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Review Article Open Access
Background: Several studies have reported the utility of Pulse Dye Laser (PDL) therapy in the management of hypertrophic burn scars. Among the potential benefits including improvement in pruritis, pain, stiffness and surface irregularities, its effect on erythema reduction has been most frequently reported. However, few studies have used quantitative methods to document the degree of erythema reduction in hypertrophic burn scars.
Methods: A retrospective review of patients who received PDL therapy at our burn center was performed. The anatomic area, date, settings and number of treatments were tabulated as were the skin type, and the erythema measurements of the treated areas.
Results: 61 patients received PDL therapy from a period of Mar 2012 to Jul 2013. Among them, 45 patients had enough data for analysis. The average age was 33 (range 18-66) with a 2:1 female to male ratio. The most common mechanism of injury was flame (55%) followed by blast (17.7%). The average TBSA was 16.55% (range 1-65%). The mean fluences used were 7.3 J/cm2 (range 6-9 J/cm2) and 5.1 J/cm2 (range 3.75-6.5 J/cm2) for the 7 mm and 10 mm spot sizes respectively. An average of 10.7 months elapsed (range 0.75-81 months) prior to treatment initiation. An average of 2.2 treatments were rendered (range 1-5). The average follow up period was 4.6 months with a range of 1 – 14.2 months. Erythema reduction of 5.8% percent (p=0.045) was observed. Subgroup analysis based on Fitzpatrick skin types revealed a 15.3% reduction in type I skin (p=0.047), 7.4% reduction in type II skin (p= 0.036), -5.5% reduction in type III skin (p=0.081) and -2.2% reduction type IV skin (p=0.084).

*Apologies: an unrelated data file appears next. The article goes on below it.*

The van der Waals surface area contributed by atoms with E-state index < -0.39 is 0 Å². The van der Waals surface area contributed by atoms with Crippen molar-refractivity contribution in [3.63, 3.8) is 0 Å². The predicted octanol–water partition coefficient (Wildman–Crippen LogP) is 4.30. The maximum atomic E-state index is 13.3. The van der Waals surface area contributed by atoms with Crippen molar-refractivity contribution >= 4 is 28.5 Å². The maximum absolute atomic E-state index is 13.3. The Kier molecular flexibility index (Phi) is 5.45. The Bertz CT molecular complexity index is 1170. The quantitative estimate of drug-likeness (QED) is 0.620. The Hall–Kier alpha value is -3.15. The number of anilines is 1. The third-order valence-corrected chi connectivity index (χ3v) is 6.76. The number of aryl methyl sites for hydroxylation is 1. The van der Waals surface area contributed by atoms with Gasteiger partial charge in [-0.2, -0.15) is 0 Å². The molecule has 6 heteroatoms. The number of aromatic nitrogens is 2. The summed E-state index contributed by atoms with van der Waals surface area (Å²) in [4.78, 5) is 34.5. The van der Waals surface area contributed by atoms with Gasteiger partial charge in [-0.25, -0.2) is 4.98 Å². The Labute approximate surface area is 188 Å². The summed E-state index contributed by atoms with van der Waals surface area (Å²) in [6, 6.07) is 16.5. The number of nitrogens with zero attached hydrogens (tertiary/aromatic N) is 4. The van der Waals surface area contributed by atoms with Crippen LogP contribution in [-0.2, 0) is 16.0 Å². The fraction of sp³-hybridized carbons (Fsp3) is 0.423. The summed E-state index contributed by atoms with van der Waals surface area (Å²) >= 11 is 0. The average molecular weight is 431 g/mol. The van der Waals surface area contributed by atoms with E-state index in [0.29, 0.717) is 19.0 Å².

Conclusion: Pulse dye laser treatment for the management of hypertrophic burn scars resulted in a modest decrease in erythema, with the greatest degree of erythema reduction observed in patients with Fitzpatrick skin types I and II.
Pulse dye laser, Hypertrophic burn scars, Colorimeter, Erythema, Clinical Data Management, Clinical Trial, Burning mouth syndrome